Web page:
Grand Theft Auto V (2013) – Welcome to Los Santos
Grand Theft Auto V has one of the best intro songs of the last decade. It’s a supported claim since producer and artist Oh No helped create the funky sound behind one of gaming’s most celebrated titles. “Welcome to Los Santos” is another one of those tracks that helps define a game’s theme. It gives us that jazzy noir melodies with its brass while adding contemporary synths. The whole soundtrack is full of ambient synth music to give a vice theme. It’s vastly different from the mainly orchestral routes a lot of games may typically take and utilizes major artists to create an original score with hip-hop and funk. Because this body of work was the first original score created for a GTA title, it also helps raise the bar for the franchise overall. Check out the Vol. 1 playlist if you’re ever looking for a fresh take on game soundtracks.
Transistor (2014) – Coasting
Where Journey was a game that introduced me to the idea of games as art, Transistor is the masterpiece that helped solidify that concept. The title delivers gorgeous visuals and a heartbreaking story in a cyberpunk world. We follow protagonist Red as she attempts to undo the Illuminati workings in Cloudbank City. What ties everything together are the title’s musical tracks that helps create necessary themes for the game. Out of all the tracks from Transistor, the rest area’s theme “Coasting” is the one that sticks with me the most. It’s vastly different from the majority of emotional tracks we find in the score. Without major spoilers, Transistor isn’t a happy game. We can feel it from the music, but “Coasting” wipes all that away with upbeat, Bossa Nova inspired melodies. It’s a track to distract us from impending doom. While this piece defines the game for me, the entire OST does the game justice and deserves attention.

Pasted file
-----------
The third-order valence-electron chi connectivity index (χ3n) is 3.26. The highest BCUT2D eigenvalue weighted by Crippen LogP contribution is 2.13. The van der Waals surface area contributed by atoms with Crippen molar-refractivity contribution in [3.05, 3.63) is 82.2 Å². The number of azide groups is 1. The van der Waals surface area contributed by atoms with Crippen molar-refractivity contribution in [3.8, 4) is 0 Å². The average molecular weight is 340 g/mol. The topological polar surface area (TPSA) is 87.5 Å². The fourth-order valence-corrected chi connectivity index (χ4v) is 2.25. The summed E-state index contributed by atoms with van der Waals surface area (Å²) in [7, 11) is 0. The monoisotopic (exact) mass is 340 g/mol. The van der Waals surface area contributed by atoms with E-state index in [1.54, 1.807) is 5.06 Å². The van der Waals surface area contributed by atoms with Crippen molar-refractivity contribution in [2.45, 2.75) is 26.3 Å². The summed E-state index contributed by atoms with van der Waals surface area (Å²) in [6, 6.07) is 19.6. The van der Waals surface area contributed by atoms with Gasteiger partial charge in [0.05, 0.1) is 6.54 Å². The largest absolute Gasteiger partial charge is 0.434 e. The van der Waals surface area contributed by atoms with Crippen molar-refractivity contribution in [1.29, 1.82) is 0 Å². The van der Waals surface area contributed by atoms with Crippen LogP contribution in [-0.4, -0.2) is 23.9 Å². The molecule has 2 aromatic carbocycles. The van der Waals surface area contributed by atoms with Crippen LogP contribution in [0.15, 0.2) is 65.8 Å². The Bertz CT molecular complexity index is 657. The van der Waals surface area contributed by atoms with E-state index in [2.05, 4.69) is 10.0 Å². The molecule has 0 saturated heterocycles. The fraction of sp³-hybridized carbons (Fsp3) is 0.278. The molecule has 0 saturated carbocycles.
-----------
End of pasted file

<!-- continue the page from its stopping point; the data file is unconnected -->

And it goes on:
The Witcher 3: Wild Hunt (2015) – Silver for Monsters
Long before “Toss a Coin to your Witcher” came along, Geralt of Rivia’s background music was orchestral and exotic. The Witcher 3: Wild Hunt created a unique sound for the series that was needed to give it more identity. Assassin of Kings did have an epic score, but it wasn’t memorable (it was a lot of orchestra that sounded generic). I cannot think of Witcher without hearing “Silver for Monsters.” It’s the game’s main battle theme and helps set the tone for gameplay. What really makes Witcher 3’s soundtrack stand out is its commitment to the vocal styling found throughout. The juxtaposition of ululation (a vocal styling typically found in the Middle-East and South Asia) and Medieval aesthetic help create a unique feel for this fantasy world. They’re two elements that are just different enough to work well together. If you’re looking for more Witcher goodness beyond video media, read the books with this music on in the background.
Persona 5 (2016)- Wake Up, Get Up, Get Out There
Music is so important to a game’s identity. Some titles have acknowledged this and made a commitment to signature music. The Persona series is one such franchise that gives as much attention to detail to its music as it does to its gameplay. When Persona 5 launched, it continued the commitment to the series’ bright, funky sound. The entire soundtrack is a gorgeous jazz album that sets the tone for the game, but the opening theme hits the hardest. The bassist deserves all of our accolades for that amazing opening. The whole soundtrack has a signature sound Persona is known for while staying unique to a new installment.